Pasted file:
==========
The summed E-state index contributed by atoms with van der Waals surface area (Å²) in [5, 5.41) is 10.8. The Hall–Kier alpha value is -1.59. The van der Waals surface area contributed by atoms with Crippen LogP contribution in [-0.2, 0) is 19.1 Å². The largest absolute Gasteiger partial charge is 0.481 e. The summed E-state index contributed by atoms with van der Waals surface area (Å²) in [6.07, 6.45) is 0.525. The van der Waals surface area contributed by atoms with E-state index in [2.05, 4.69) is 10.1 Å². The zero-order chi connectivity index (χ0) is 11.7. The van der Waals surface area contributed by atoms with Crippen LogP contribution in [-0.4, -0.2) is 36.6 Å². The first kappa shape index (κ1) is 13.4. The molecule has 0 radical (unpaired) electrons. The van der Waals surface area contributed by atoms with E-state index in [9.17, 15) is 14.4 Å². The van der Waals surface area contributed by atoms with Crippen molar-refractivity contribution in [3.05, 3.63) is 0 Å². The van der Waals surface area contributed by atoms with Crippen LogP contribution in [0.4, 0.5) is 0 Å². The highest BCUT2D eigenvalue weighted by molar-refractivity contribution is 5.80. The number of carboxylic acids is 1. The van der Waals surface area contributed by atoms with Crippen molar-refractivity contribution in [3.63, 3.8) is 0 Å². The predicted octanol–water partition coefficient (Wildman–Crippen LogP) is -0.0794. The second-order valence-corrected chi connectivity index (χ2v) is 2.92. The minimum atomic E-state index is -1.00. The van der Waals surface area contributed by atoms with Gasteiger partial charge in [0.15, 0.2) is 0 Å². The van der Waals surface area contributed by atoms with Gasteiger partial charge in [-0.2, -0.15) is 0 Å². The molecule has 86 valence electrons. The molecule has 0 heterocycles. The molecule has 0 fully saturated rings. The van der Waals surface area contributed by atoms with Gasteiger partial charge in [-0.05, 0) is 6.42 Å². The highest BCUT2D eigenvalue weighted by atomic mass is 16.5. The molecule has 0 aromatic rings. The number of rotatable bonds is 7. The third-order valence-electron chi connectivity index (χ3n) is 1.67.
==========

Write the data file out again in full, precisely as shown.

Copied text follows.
The summed E-state index contributed by atoms with van der Waals surface area (Å²) in [5, 5.41) is 10.8. The Hall–Kier alpha value is -1.59. The van der Waals surface area contributed by atoms with Crippen LogP contribution in [-0.2, 0) is 19.1 Å². The largest absolute Gasteiger partial charge is 0.481 e. The summed E-state index contributed by atoms with van der Waals surface area (Å²) in [6.07, 6.45) is 0.525. The van der Waals surface area contributed by atoms with E-state index in [2.05, 4.69) is 10.1 Å². The zero-order chi connectivity index (χ0) is 11.7. The van der Waals surface area contributed by atoms with Crippen LogP contribution in [-0.4, -0.2) is 36.6 Å². The first kappa shape index (κ1) is 13.4. The molecule has 0 radical (unpaired) electrons. The van der Waals surface area contributed by atoms with E-state index in [9.17, 15) is 14.4 Å². The van der Waals surface area contributed by atoms with Crippen molar-refractivity contribution in [3.05, 3.63) is 0 Å². The van der Waals surface area contributed by atoms with Crippen LogP contribution in [0.4, 0.5) is 0 Å². The highest BCUT2D eigenvalue weighted by molar-refractivity contribution is 5.80. The number of carboxylic acids is 1. The van der Waals surface area contributed by atoms with Crippen molar-refractivity contribution in [3.63, 3.8) is 0 Å². The predicted octanol–water partition coefficient (Wildman–Crippen LogP) is -0.0794. The second-order valence-corrected chi connectivity index (χ2v) is 2.92. The minimum atomic E-state index is -1.00. The van der Waals surface area contributed by atoms with Gasteiger partial charge in [0.15, 0.2) is 0 Å². The van der Waals surface area contributed by atoms with Gasteiger partial charge in [-0.2, -0.15) is 0 Å². The molecule has 86 valence electrons. The molecule has 0 heterocycles. The molecule has 0 fully saturated rings. The van der Waals surface area contributed by atoms with Gasteiger partial charge in [-0.05, 0) is 6.42 Å². The highest BCUT2D eigenvalue weighted by atomic mass is 16.5. The molecule has 0 aromatic rings. The number of rotatable bonds is 7. The third-order valence-electron chi connectivity index (χ3n) is 1.67.